Attorney General Barr lunched at Dan Webb’s law firm on secret November trip to Chicago
Webb, a former federal prosecutor, said they “never discussed what Barr’s plans are when he leaves the Department of Justice.”
WASHINGTON — When Attorney General William Barr made a personal visit to Chicago last month, one of his stops included a private lunch at the Winston & Strawn law firm with longtime friend Dan Webb, the Chicago Sun-Times has learned.
In response to questions from the Chicago Sun-Times, Webb confirmed Thursday that the two “had a private lunch in Chicago.”
The lunch was at the firm’s downtown Chicago offices, which raised the question of whether Barr was in play to join the firm when he leaves the Justice Department.
But Webb said they “never discussed what Barr’s plans are when he leaves the Department of Justice.”
The lunch took place before stories broke that Barr was considering stepping down before President Donald Trump’s term ends Jan. 20.
Webb said he and Barr have been friends for years. The Republicans met when Barr was U.S. attorney general for the first time, serving from 1991 to 1993 under President George H.W. Bush and Webb, in private practice, was working on a project for the Justice Department.
Webb joined Winston & Strawn in 1985 after his stint as the U.S. Attorney for the Northern District of Illinois. He most recently has been in the news after a Cook County judge appointed Webb and his law firm to probe State’s Attorney Kim Foxx’s controversial handling of criminal charges against actor Jussie Smollett.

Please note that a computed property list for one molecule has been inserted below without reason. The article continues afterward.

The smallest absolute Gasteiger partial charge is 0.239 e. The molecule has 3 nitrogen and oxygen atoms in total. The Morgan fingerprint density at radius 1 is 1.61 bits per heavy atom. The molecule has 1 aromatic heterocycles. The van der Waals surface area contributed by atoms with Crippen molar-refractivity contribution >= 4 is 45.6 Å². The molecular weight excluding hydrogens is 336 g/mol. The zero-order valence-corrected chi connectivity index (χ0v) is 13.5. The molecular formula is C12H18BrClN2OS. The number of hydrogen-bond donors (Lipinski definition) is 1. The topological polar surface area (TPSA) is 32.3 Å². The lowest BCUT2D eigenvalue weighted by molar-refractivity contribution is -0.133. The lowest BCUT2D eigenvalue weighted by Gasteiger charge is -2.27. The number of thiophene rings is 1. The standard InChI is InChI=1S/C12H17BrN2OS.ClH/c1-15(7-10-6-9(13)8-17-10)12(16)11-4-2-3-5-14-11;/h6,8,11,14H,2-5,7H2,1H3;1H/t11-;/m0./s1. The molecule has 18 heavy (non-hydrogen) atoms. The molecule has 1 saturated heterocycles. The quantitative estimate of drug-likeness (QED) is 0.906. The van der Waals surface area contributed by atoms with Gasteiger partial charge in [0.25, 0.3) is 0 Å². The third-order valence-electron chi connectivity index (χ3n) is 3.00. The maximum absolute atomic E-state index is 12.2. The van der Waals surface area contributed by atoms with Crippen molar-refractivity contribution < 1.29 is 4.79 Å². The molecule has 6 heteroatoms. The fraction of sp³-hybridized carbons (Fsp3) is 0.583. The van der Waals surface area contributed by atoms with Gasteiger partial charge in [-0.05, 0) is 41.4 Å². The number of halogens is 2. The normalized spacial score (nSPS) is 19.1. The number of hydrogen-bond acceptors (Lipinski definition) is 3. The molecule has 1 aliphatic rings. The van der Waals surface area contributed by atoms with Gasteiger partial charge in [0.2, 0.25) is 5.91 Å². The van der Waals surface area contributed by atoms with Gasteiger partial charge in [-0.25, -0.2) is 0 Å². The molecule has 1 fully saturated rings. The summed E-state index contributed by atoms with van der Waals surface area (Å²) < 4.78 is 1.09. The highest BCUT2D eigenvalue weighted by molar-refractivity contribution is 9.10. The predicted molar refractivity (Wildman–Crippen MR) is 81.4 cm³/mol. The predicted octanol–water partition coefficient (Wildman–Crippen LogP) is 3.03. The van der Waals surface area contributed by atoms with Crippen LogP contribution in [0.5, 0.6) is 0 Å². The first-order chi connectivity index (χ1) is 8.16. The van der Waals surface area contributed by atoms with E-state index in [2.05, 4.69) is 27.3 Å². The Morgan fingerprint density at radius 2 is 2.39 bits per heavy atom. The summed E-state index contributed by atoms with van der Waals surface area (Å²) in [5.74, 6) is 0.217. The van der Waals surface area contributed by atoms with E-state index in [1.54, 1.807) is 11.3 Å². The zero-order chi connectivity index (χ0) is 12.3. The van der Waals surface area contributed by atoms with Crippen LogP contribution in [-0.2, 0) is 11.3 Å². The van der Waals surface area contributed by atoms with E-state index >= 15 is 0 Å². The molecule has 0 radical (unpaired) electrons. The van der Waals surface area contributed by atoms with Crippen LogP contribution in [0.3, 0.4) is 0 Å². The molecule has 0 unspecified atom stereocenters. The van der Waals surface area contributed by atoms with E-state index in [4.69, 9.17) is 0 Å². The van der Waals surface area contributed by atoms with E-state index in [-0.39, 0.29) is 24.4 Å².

Barr’s legal home has been in another law firm with Chicago roots. Barr was “of counsel” at Kirkland & Ellis in 2009, then returned to the firm in 2017.
Barr’s Nov. 18 trip to Chicago caught the mayor’s office and Chicago Police Department leadership by surprise and led to the reassignment of a veteran police lieutenant, the Sun-Times has previously reported.
A representative for U.S. Attorney John Lausch’s office also told the Sun-Times Barr did not meet with anyone from the local federal prosecutors’ office.
Justice Department spokeswoman Kerri Kupec told the Sun-Times last month that Barr’s Chicago swing was “a personal trip” and declined to provide any details.
Sources told the Sun-Times Lt. Patrick Quinn was pulled from the Crime Prevention and Information Center in police headquarters and sent to the Rogers Park District on the North Side after Mayor Lori Lightfoot and CPD brass learned of Barr’s visit during a conference call Nov. 17 — one day before the nation’s top law enforcement officer was to arrive in Chicago.
Lightfoot was made aware of Barr’s trip during that weekly call with CPD leadership. Near the conclusion of the call, one officer noted some department members were monitoring for potential protests the next day, sources said. It was then that the officer disclosed to Lightfoot and CPD leadership that Barr would be in Chicago.
“That’s when the sparks started flying,” said a high-ranking CPD source familiar with the call.
The Crime Prevention and Information Center, known as CPIC, is in the CPD’s Bronzeville headquarters; it works to coordinate intelligence and law enforcement efforts among local, state and federal agencies.
Quinn has been with CPD for 19 years and is well-respected among colleagues. “His institutional knowledge can’t be touched by anyone in this department. We are actually weaker now because of this,” another police source said.
Barr was also in Chicago in September, touting “Operation Legend,” a federal initiative aimed at curbing violent crime. CPD officials declined to join Barr at his news conference, which Barr said was “just the way things roll here in Chicago.” Lightfoot later told reporters the city would not be used as a “prop” by an administration that has continued to “bad-mouth Chicago, making misleading and outright false statements.”